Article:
Your calculator may give you 15 significant digits when you use Ohm Law. You seldom use more than 1 significant digit. i.e. 10%. So you worry about the number of 0s and use the nearest common value. e.g. your 88.08 implies you want the nearest to 80R (or 90R)

I have a 56R series resistor for the backlight LED from 5V. 100R would be fine. (I use the same protoshield for 1.44" 1.8", 2.2" )

David.

david_prentice: Yes, it is time to go to bed.

Done! Much better now. :D

You're great. I didn't think to a voltage divider at all. I know that is very hard to find an 88.08 Ohm resistor on the market, ehehehehh. That's just math. With a voltage divider this problem goes away, one can choose from a wide range of resistor values.

david_prentice: Connect VCC to 5V without a series resistor.

:o sure? I'm lost...

david_prentice: Series resistors on the Logic lines would be 2k2 or so.

So I should lower the voltage on all logic lines coming out from Arduino too. Yes?

david_prentice: It looks as if the backlight LED has a 10R resistor and is separate from the regulator on the pcb. This is probably for 3.3V and the raw backlight runs at about 3.0V. You would need an "extra" 82R if the LED is running from 5V.

From where comes the value of 82R? It should be used as series resistor or inside a voltage divider or what?

p.s: I'm using an Arduino Pro Mini at 16Mhz/5Volt from Sparkfun

If you are using a Pro Mini, life is much easier if you power it at 3.3V in the first place. You don't need any resistors at all.

After all, you are either powering it via a USART->USB dongle or by a USBASP dongle. i.e. bootloader or ISP. Most of these dongles can supply 3.3V

Don't worry about the 16MHz crystal. It will work fine at 3.3V.

If you are determined to run the Pro Mini at 5V, you have to use resistors on the Logic lines. A potential divider gives you a safe 3.3V level from 5V. If you just use a series resistor, you are relying on the substrate diodes conducting with the current limited by the resistor.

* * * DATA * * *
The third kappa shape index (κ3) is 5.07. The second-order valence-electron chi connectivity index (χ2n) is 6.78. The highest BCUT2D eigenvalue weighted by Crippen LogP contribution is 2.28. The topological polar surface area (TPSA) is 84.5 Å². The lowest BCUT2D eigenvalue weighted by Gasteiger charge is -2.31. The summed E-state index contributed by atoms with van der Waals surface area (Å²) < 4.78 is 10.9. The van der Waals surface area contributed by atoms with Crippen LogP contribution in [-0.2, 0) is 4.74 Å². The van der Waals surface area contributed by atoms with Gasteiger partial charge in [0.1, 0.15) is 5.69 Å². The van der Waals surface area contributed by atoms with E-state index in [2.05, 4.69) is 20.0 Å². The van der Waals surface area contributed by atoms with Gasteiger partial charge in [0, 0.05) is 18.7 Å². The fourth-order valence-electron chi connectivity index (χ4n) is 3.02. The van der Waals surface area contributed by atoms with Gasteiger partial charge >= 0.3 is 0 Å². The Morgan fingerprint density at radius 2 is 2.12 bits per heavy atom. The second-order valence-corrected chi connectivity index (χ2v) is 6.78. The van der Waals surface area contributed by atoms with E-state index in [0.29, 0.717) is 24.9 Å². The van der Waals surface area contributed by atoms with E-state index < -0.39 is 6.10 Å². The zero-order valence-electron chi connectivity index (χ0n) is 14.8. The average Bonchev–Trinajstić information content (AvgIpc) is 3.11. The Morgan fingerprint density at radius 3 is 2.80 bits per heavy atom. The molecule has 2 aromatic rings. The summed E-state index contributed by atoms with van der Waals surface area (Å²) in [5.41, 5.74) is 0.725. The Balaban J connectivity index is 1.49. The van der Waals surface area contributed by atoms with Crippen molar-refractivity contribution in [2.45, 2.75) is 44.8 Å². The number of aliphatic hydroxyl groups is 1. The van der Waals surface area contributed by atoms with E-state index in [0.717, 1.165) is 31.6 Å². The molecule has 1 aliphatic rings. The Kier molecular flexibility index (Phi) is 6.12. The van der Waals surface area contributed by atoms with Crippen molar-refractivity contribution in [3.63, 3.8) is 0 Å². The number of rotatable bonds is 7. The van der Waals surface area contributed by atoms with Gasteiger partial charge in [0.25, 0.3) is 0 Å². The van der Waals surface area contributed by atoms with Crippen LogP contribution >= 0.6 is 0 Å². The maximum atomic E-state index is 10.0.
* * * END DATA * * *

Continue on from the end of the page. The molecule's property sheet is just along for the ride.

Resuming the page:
Regarding my 82R decision. E12 preferred values are 10, 12, 15, 18, 22, 27, 33, 39, 47, 56, 68, 82. 82R is nearer 88.08 than 100R. The important point is that you choose the correct decade. i.e. 82R and not 8R2 or 820R

Your red 1.44" module has a pin marked VCC. This feeds a LDO regulator on the red pcb giving the ILI9163C chip 3.3V. If your Pro Mini is running at less than 3.3V, you would make the solder-bridge next to the LDO. Never run the display at 5V with the solder-bridge shorted.

Google terms like "LDO regulator" or "substrate diode". Or just ask if you do not understand.

David.

All clear David, thanks.

I will go for an 8Mhz/3.3V Pro Mini board. I will power it from my 5V stabilized power source by using the "raw" power pin. (It's a sin 'cause my project is almost ended but Adafruit stopped selling his little 1.44" TFT. Grrrrrr...)

Just an additional comment.

I strongly suspect that the ILI9163 can work with 5Volts too (only the LED/Backlight must be powered with 3.3V). I've found the page of this vendor and the TFT display looks 100% equal to the one we're talking about.

By clicking in the "Module schematic" below in the page one can see that an LDO CE6209 voltage regulator is installed. One has to short the Jumper J1 if the 3.3V are used as input Vcc, or leave it open for 5V (so the LDO does its work).

|474x500

Also, in their Wiki page the display is shown as connected to Crawdino board. If you look with attention you will notice that only the LED wire (gray color) is connected to the 3v3 pin of the board. All of the remaining wire-stuff is connected normally to arduino pins.

So, seems to me that [u]maybe[/u] the TFT can be used with 5 Volts boards too. Just the LED pin must be powered with 3.3 Volt. But providing 3.3 V to the LED pin is not so difficult: one could simply use PWM commands and an analog pin of arduino to output the correct voltage. I use yet this trick to control the backlight intensity of my Adafruit 1.44 TFT with zero-problems, since the requested current is around 20 mA.